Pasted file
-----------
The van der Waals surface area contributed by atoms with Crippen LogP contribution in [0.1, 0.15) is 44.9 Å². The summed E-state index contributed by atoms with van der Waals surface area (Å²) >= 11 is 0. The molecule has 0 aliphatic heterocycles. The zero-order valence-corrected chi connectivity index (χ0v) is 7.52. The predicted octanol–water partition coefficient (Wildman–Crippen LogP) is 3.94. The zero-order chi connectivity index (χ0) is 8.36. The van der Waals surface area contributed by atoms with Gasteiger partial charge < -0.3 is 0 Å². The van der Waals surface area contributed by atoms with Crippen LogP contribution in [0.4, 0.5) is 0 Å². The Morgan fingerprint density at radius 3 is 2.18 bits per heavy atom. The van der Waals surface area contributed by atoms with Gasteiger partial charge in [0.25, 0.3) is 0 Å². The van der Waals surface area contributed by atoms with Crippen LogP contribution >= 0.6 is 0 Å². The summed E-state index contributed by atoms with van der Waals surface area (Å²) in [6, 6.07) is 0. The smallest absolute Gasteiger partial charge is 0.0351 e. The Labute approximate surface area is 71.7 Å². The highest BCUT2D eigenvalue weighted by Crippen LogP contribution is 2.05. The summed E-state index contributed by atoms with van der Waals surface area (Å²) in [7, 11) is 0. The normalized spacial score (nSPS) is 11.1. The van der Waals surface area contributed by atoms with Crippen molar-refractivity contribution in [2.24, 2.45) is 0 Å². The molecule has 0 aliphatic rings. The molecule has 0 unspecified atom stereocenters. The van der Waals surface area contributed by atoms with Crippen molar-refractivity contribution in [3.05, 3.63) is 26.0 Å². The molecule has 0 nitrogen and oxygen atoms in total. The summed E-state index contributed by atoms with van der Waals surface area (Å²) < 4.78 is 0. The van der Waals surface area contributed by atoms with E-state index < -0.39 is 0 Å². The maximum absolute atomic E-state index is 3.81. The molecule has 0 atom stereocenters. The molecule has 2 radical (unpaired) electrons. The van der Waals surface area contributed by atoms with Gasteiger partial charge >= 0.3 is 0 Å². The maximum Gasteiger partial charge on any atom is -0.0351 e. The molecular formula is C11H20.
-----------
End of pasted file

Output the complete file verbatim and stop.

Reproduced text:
The van der Waals surface area contributed by atoms with Crippen LogP contribution in [0.1, 0.15) is 44.9 Å². The summed E-state index contributed by atoms with van der Waals surface area (Å²) >= 11 is 0. The molecule has 0 aliphatic heterocycles. The zero-order valence-corrected chi connectivity index (χ0v) is 7.52. The predicted octanol–water partition coefficient (Wildman–Crippen LogP) is 3.94. The zero-order chi connectivity index (χ0) is 8.36. The van der Waals surface area contributed by atoms with Gasteiger partial charge < -0.3 is 0 Å². The van der Waals surface area contributed by atoms with Crippen LogP contribution in [0.4, 0.5) is 0 Å². The Morgan fingerprint density at radius 3 is 2.18 bits per heavy atom. The van der Waals surface area contributed by atoms with Gasteiger partial charge in [0.25, 0.3) is 0 Å². The van der Waals surface area contributed by atoms with Crippen LogP contribution >= 0.6 is 0 Å². The summed E-state index contributed by atoms with van der Waals surface area (Å²) in [6, 6.07) is 0. The smallest absolute Gasteiger partial charge is 0.0351 e. The Labute approximate surface area is 71.7 Å². The highest BCUT2D eigenvalue weighted by Crippen LogP contribution is 2.05. The summed E-state index contributed by atoms with van der Waals surface area (Å²) in [7, 11) is 0. The normalized spacial score (nSPS) is 11.1. The van der Waals surface area contributed by atoms with Crippen molar-refractivity contribution in [2.24, 2.45) is 0 Å². The molecule has 0 aliphatic rings. The molecule has 0 unspecified atom stereocenters. The van der Waals surface area contributed by atoms with Crippen molar-refractivity contribution in [3.05, 3.63) is 26.0 Å². The molecule has 0 nitrogen and oxygen atoms in total. The summed E-state index contributed by atoms with van der Waals surface area (Å²) < 4.78 is 0. The van der Waals surface area contributed by atoms with E-state index < -0.39 is 0 Å². The maximum absolute atomic E-state index is 3.81. The molecule has 0 atom stereocenters. The molecule has 2 radical (unpaired) electrons. The van der Waals surface area contributed by atoms with Gasteiger partial charge >= 0.3 is 0 Å². The maximum Gasteiger partial charge on any atom is -0.0351 e. The molecular formula is C11H20.